We talked to two non-binary people in Kenya and asked them things that they have been asked before that they found offensive, triggering or annoying. Here are some of the things they said that you should not ask non-binary people:

Audi- Non-binary

  • Being non-binary is seen as a trend/fad

Being non-binary is viewed as something that started in the West and Africans picked it up on the internet. The internet has allowed us to get visibility but we did not start on the internet. Our identity is not seen as legitimate even though non-binary people have been in existence for centuries.

  • Non-binary is not a real identity

People are constantly telling me that I will change my mind to either being a transgender person or cisgender. My identity is seen as a phase. This leads to discrimination and our issues are not prioritized.

  • You’re just confused and need to pick a side


People are still stuck on the two binary genders. It leads to people harassing, insulting and discriminating against non-binary people. Deviating from gender binary also leads to people trying to correct us, a sort of conversion therapy.

  • Non-binary folks are not trans

I consider myself trans. However, as a non-binary person I get told that I am appropriating trans issues to appear cool. The assumption that non-binary folks are not trans erases non-binary trans people.

Some people think that being trans is only moving from one binary gender to another and therefore moving ‘from one gender to the middle’ is not being trans.

Some people even think we are a ‘special category of woman’.

In a community that is obsessed with the gender binary, non-binary people confuse people. When people cannot label you or put you in a box where they can label you, it escalates to violence.

  • Using Pronoun ‘They’ is not grammatically correct


People tell me: “You’re a singular person. Why are you using ‘they’ which is plural?”

‘They’ has been used as a gender-neutral pronoun in English. (Note: in the Merriam-Webster dictionary, ‘They’ is recognized as a singular pronoun for non-binary people).

Initially, ‘man’ and pronoun ‘he’ used to be a gender-neutral reference and pronoun respectively, such as in the Bible.

  • Identifying as non-binary throws women under the bus

As non-binary people, we have been accused of preventing women from getting their rights and taking back women’s fight for equality.

People say that instead of us reclaiming womanhood we are subscribing to the patriarchal notion that womanhood is less (and that is why we are ‘escaping’ it and ‘creating’ a whole other gender.)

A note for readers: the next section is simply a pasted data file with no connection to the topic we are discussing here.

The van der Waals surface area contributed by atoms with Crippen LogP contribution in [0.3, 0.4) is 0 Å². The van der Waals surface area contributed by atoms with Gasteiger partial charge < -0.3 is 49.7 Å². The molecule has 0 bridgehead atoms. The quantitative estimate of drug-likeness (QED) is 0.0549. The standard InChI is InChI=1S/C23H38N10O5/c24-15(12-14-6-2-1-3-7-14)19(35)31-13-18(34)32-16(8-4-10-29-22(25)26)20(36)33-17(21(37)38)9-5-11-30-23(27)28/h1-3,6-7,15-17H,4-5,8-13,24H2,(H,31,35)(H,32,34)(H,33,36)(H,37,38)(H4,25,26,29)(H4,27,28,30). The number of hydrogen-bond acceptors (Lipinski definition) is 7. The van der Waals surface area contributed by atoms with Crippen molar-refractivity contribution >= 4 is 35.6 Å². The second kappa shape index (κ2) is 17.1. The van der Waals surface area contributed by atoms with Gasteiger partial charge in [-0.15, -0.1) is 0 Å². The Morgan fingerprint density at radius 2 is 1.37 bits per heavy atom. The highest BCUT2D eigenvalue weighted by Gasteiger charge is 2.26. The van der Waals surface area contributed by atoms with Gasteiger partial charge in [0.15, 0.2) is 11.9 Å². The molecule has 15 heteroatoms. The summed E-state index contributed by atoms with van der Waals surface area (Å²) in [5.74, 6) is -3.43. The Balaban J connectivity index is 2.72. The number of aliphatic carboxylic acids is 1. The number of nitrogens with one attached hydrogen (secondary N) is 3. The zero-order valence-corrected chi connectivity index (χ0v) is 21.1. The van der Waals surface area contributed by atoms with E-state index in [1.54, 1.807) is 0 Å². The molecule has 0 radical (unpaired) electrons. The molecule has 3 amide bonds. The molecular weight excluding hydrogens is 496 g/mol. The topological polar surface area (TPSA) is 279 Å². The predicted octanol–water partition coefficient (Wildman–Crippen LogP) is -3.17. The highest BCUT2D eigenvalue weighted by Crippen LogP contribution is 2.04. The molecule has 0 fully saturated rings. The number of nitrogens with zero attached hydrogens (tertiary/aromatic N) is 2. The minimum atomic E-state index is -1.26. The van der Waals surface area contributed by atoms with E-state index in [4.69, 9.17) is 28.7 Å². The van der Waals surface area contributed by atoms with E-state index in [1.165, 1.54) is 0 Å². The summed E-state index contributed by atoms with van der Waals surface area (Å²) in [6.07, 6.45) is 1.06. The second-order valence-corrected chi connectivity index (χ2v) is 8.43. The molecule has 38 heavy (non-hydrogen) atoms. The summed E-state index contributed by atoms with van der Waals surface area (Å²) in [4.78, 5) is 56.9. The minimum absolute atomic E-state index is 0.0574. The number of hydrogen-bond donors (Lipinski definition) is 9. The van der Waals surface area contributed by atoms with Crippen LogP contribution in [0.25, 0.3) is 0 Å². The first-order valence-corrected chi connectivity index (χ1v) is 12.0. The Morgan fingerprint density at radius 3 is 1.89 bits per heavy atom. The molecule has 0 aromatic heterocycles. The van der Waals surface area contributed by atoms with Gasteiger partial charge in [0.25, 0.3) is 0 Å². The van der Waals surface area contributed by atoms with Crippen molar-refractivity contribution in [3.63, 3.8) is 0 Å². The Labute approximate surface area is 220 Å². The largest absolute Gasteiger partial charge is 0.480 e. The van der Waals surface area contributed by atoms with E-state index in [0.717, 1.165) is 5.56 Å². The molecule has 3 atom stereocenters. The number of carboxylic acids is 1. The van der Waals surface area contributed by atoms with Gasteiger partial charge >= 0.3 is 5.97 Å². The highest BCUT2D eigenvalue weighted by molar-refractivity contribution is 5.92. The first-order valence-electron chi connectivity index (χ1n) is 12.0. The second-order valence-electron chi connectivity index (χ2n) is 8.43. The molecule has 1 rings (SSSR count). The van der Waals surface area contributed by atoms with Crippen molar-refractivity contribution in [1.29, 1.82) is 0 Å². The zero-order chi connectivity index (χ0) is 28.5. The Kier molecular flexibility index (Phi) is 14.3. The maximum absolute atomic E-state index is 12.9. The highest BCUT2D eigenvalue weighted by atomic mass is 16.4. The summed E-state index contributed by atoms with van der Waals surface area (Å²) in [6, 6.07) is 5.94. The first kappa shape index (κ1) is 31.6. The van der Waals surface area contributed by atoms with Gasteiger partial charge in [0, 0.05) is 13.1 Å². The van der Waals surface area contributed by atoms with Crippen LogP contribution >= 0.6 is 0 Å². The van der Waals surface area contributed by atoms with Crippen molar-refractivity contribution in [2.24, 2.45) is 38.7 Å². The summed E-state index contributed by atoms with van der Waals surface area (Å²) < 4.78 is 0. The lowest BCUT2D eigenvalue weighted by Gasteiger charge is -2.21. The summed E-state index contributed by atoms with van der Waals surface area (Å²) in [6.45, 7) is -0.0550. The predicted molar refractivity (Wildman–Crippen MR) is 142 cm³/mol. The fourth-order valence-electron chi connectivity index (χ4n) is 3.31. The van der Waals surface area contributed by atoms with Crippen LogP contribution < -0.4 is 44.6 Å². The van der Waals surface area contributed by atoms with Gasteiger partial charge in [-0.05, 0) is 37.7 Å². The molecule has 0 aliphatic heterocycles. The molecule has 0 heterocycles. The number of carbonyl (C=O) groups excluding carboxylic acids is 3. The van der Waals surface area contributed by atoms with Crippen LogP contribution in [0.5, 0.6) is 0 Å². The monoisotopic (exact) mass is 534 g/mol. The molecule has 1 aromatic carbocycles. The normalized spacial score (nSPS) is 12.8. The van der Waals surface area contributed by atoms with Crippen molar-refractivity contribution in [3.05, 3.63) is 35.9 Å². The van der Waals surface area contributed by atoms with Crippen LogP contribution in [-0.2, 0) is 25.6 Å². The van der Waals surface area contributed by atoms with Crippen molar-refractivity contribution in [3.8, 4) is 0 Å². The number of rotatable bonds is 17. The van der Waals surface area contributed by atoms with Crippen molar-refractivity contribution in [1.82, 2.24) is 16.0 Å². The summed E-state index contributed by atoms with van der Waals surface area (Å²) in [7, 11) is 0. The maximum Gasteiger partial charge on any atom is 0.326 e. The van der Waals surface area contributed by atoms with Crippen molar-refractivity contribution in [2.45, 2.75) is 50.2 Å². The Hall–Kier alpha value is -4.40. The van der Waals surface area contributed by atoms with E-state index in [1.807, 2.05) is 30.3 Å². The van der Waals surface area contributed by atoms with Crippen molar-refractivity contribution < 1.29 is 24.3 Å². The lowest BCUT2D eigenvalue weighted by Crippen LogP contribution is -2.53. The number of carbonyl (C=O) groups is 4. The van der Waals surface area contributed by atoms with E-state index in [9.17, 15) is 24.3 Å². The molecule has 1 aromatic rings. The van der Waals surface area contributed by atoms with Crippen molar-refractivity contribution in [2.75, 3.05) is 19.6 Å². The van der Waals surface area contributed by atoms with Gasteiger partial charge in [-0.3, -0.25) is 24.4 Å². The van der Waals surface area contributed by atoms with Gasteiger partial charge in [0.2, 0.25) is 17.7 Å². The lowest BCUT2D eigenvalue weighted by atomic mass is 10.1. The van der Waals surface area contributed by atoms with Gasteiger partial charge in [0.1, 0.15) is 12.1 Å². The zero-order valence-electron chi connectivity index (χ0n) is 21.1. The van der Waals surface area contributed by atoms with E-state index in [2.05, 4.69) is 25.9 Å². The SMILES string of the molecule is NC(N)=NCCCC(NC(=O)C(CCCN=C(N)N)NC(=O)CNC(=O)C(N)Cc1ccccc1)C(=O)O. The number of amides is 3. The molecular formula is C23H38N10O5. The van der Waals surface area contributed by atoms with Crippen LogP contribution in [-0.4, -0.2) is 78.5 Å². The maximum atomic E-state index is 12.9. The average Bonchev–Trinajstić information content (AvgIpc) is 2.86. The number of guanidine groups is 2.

• Questions about whether I am on hormones or if I have had surgeries

Cisgender people do not get asked such personal questions by strangers. No one walks to a cisgender man to ask them “have you been circumcised?”

How well do you know the person before you start asking them such personal questions? Unless one is my partner, they should not ask such questions.

The questions are often intended to put you in another box since ideally such information will not help a stranger in any way.

Nyambura- Non-binary 

  • Being called madam/rembo/mamaa

I feel offended when someone refers to me like that because those are names affiliated with women and I am not a woman.

It makes me feel judged since they see me and clock me as a woman.

  • You pretend to be a man and yet at the end of the month you still have periods

It is annoying because some of us wish not to have periods due to dysphoria and we do not want to be constantly reminded of that functionality in our bodies.

  • You cannot make women pregnant

Talking about how we sex, especially fingering and how we cannot make our partners pregnant or even satisfy them.

It is none of your business what I do in my bedroom.

There are several other ways that people can get pregnant and not all non-binary people want children.

(Not all non-binary folks date women too)

  • You need a good dick to make you a woman

I felt my identity was violated. It makes me feel unsafe because I do not know if they might follow me and rape me. 

  • People claim you are confused for identifying as non-binary

People think I want to be a man. Being non-binary does not mean that we want to be men. It is an identity on its own.

There are more than just two genders. 

I am not confused. I know myself. 

Learn about gender. Expand your knowledge. Do not just jump into conclusions

  • Being constantly misgendered

People are always using the wrong pronouns. It is offensive.

I correct a person once and tell them, then they still use it. It is disrespectful.


  • Assuming that non-binary people are ‘gay’ or ‘lesbian’

Not all non-binary people are attracted to people of the same sex or the gender they were assigned at birth.

  • Why do you want ‘men’s’ clothing?

 I went to the market to get a shirt once, and the vendor opted to show me ‘women’s blouses. I insisted that I wanted a shirt and she asked, ‘mbona unataka nguo za wanaume na wewe ni mwanamke” (why do you want men’s clothing when  you are a woman?)

It is a common experience and it always feels invalidating.

I know what I want. I wear what I find comfortable and it should not be an issue.